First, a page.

Hilary Menos reviews I Dreamed I Was Emily Dickinson’s Boyfriend by Ron Koertge (Red Hen Press, 2022)
In the title poem of this collection Ron Koertge displays a nice familiarity with the poetry of Emily Dickinson:
She asks for help with her poetry. Hope is a thing with …
1. Fur 2. Down 3. Feathers 4. An exoskeleton
She’s older than me so she can buy beer at any 7-Eleven. She likes
a liquor never brewed. Which 7-Eleven doesn’t carry.
It’s funny and clever and we feel smart for having got the references. And it’s not just Emily Dickinson that we spot. Scattered throughout this book are a host of literary references, from Robert Frost’s poem ‘Stopping by Woods on a Snowy Evening’ written from the point of view of the trespassed-against landowner, and Jane Austen, whose modern-day counterpart is dressed in Lululemon gear and busy shopping in the mall with her boyfriend, to Mary Wollstonecraft Shelley. Poor Mary Shelley. She may be holidaying near Lake Geneva but it’s all pretty grim. She says:
How big a fool have I been. I rarely feel well
and Percy is relentless. There are bats every night.
Byron limps about spouting poetry. The rain
is unrelenting. Everybody smells.
As you can see, Koertge inhabits – and endows – his various subjects with insight and humour, dealing out poems in the voices of car crash dummies, Aphrodite, Mickey Mouse, Little Red Riding Hood, and the Bride of Frankenstein, among others.
All this sounds as if the collection is a laugh-a-minute, superficial thing. It’s not. It is funny, yes, but also affectionate, quirky, surreal, and occasionally pretty dark. The poem ‘Parkview1 – 9426’, besides dating all of us who remember a time pre-mobile phones, focuses on that little pad by the phone “attached to the wall by a leash” for shopping lists and diary dates, which was of course always covered in doodles of stars and snowmen and stick figures, of initials and hearts and cupid’s arrows, and, as Koertge’s poem progresses, “arrows with wicked-looking barbs // to show how wrong love can go while simply talking / on the telephone”. Ouch. In ‘Last night’ a couple have a row in a taco joint in front of their four-year old child. The boy is playing with a toy dinosaur:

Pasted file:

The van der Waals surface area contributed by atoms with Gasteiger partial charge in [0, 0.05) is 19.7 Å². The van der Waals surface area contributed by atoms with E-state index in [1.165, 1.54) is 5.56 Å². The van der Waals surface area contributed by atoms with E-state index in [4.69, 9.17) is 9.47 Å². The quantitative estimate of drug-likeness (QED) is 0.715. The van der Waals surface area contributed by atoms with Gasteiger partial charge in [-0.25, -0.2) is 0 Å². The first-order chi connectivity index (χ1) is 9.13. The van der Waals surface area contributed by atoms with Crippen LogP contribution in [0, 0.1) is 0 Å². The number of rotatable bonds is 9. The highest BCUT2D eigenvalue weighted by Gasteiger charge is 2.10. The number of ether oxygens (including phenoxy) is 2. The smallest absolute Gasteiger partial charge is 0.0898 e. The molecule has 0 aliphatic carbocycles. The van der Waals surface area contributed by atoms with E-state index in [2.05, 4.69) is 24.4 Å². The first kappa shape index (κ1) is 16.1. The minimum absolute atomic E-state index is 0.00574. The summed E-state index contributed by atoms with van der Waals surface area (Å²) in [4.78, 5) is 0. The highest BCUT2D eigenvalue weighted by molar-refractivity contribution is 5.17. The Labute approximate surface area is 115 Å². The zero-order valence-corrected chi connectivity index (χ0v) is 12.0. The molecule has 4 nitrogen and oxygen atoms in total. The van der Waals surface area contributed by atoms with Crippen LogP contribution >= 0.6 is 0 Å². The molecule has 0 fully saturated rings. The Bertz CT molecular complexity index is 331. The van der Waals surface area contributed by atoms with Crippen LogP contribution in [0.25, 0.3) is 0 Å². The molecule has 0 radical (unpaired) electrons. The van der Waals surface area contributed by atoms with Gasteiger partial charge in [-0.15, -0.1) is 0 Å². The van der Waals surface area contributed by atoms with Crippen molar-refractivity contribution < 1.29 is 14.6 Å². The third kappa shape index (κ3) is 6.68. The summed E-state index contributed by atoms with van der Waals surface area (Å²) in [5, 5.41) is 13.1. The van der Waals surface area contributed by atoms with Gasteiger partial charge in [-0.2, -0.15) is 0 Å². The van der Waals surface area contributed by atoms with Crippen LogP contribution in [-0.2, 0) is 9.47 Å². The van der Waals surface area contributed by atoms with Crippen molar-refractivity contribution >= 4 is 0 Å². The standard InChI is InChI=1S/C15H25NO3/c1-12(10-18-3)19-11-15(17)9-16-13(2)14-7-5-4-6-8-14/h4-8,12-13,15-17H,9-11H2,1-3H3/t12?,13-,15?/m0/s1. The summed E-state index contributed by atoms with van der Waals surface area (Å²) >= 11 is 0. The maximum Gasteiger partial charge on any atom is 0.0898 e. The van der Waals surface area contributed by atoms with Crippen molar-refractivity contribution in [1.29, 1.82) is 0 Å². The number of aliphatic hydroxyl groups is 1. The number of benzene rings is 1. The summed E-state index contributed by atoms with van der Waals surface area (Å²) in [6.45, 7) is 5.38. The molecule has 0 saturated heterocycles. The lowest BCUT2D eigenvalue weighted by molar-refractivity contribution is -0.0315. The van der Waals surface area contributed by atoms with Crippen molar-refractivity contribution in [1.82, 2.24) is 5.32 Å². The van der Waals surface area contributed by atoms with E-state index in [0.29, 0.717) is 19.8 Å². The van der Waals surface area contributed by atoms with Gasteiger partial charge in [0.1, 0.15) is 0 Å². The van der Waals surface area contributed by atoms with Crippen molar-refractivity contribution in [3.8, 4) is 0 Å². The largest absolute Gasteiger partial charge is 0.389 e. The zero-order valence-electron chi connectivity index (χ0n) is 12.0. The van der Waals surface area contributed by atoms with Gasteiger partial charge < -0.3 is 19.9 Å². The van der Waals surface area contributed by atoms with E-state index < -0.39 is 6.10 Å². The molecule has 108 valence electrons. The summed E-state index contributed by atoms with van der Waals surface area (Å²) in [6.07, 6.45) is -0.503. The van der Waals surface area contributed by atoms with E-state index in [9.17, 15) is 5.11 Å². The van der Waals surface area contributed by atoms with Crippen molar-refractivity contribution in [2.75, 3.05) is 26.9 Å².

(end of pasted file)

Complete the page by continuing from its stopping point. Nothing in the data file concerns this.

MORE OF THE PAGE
He dips its head into the hot sauce and the guacamole.
It stands in the refried beans.
Suddenly a tyrannosaurus looms from behind the chips,
“Why do you have to dress like such a slut.”
Both poems show how swiftly things can go from ostensibly pleasant to really quite scary. Through poems like these, the underlying themes of the collection become clear – childhood, difficult or failing adult relationships, and, in particular, what adult relationships look like through the eyes of a child. In ‘Lover’s Lane’, two boys realise that the Oldsmobile driving down to “the place we’d heard about from older / boys” belongs to one of their dads. What do they do?
We turned our backs on them, crept deeper
into the woods and pretended to read some comics
Superman saving the world again, Lois
in his arms, forsaking all others and holding
only onto him.
The children understand far more than the adults give them credit for, and have to find ways to deal with it, sublimate it, or simply avoid facing it.
Koertge inhabits – and endows – his various subjects with insight and humour, dealing out poems in the voices of car crash dummies, Aphrodite, Mickey Mouse, Little Red Riding Hood, and the Bride of Frankenstein, among others
Throughout the collection, Koertge sees and describes the world as a child might see it, to great effect. In ‘It’s After Dinner’, while all the other adults are watching CNN, the narrator of the poem wanders off to where two boys are playing with toy cars under the table. They need help with a few things (notably, can whores fly, and how can all the passengers in a bus commit suicide at once). The narrator gives them satisfactory answers – “Call girls, probably, get to fly / sometimes. Regular working girls, probably not.” and “How about if everybody eats spiders until their / brains leak out of their ears.” – and, by dint of these answers, is accepted by the two boys as being one of them. “They make room for me under the table”.
I particularly like Koertge’s way with a prose poem. There are seven or eight in the collection and two in particular stand out, for me – ‘Girl Talk’ and ‘Law & Order.’ In the former, the poem narrator ’s mother has been “married three times and cries herself to sleep. She makes me never want to have a kid”. I can’t help quoting a chunk of this:
[…] The other day in
the computer lab, I looked up animals that mate for life instead of three-
day weekends in Palm Springs. Here’s what I found: Black vultures, French